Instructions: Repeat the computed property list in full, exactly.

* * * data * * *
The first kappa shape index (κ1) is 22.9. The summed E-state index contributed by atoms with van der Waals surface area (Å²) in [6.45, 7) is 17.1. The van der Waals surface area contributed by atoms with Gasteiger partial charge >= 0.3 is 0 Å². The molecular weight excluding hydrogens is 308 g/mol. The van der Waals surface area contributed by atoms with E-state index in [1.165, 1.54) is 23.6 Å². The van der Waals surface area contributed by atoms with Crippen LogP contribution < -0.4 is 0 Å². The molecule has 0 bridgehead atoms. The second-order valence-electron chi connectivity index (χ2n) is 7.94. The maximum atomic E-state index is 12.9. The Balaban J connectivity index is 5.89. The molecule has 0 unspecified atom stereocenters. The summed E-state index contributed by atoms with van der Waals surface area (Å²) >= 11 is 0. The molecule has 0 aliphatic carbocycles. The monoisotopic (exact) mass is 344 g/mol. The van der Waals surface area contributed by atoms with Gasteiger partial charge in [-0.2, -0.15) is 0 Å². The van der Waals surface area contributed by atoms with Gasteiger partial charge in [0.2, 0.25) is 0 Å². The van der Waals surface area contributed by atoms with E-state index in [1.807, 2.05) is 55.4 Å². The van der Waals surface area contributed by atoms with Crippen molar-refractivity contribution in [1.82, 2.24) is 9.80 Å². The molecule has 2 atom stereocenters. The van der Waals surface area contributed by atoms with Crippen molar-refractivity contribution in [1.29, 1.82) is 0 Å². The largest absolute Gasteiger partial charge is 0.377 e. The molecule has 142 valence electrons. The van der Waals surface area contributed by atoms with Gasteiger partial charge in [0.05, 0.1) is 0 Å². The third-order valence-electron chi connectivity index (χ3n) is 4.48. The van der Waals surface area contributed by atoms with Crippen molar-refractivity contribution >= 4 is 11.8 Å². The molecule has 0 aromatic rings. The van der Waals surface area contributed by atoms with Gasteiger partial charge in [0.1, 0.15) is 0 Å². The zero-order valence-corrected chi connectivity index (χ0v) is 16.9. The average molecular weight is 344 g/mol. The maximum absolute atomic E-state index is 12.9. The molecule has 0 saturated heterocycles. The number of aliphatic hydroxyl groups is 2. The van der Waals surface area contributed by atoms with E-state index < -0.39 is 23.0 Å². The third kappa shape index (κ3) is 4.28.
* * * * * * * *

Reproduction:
The first kappa shape index (κ1) is 22.9. The summed E-state index contributed by atoms with van der Waals surface area (Å²) in [6.45, 7) is 17.1. The van der Waals surface area contributed by atoms with Gasteiger partial charge >= 0.3 is 0 Å². The molecular weight excluding hydrogens is 308 g/mol. The van der Waals surface area contributed by atoms with E-state index in [1.165, 1.54) is 23.6 Å². The van der Waals surface area contributed by atoms with Crippen LogP contribution < -0.4 is 0 Å². The molecule has 0 bridgehead atoms. The second-order valence-electron chi connectivity index (χ2n) is 7.94. The maximum atomic E-state index is 12.9. The Balaban J connectivity index is 5.89. The molecule has 0 unspecified atom stereocenters. The summed E-state index contributed by atoms with van der Waals surface area (Å²) >= 11 is 0. The molecule has 0 aliphatic carbocycles. The monoisotopic (exact) mass is 344 g/mol. The van der Waals surface area contributed by atoms with Gasteiger partial charge in [-0.2, -0.15) is 0 Å². The van der Waals surface area contributed by atoms with Gasteiger partial charge in [0.2, 0.25) is 0 Å². The van der Waals surface area contributed by atoms with E-state index in [1.807, 2.05) is 55.4 Å². The van der Waals surface area contributed by atoms with Crippen molar-refractivity contribution in [1.82, 2.24) is 9.80 Å². The molecule has 2 atom stereocenters. The van der Waals surface area contributed by atoms with Crippen molar-refractivity contribution in [1.29, 1.82) is 0 Å². The largest absolute Gasteiger partial charge is 0.377 e. The molecule has 142 valence electrons. The van der Waals surface area contributed by atoms with Gasteiger partial charge in [0.05, 0.1) is 0 Å². The third-order valence-electron chi connectivity index (χ3n) is 4.48. The van der Waals surface area contributed by atoms with Crippen molar-refractivity contribution >= 4 is 11.8 Å². The molecule has 0 aromatic rings. The van der Waals surface area contributed by atoms with Gasteiger partial charge in [0.1, 0.15) is 0 Å². The zero-order valence-corrected chi connectivity index (χ0v) is 16.9. The average molecular weight is 344 g/mol. The maximum absolute atomic E-state index is 12.9. The molecule has 0 saturated heterocycles. The number of aliphatic hydroxyl groups is 2. The van der Waals surface area contributed by atoms with E-state index < -0.39 is 23.0 Å². The third kappa shape index (κ3) is 4.28.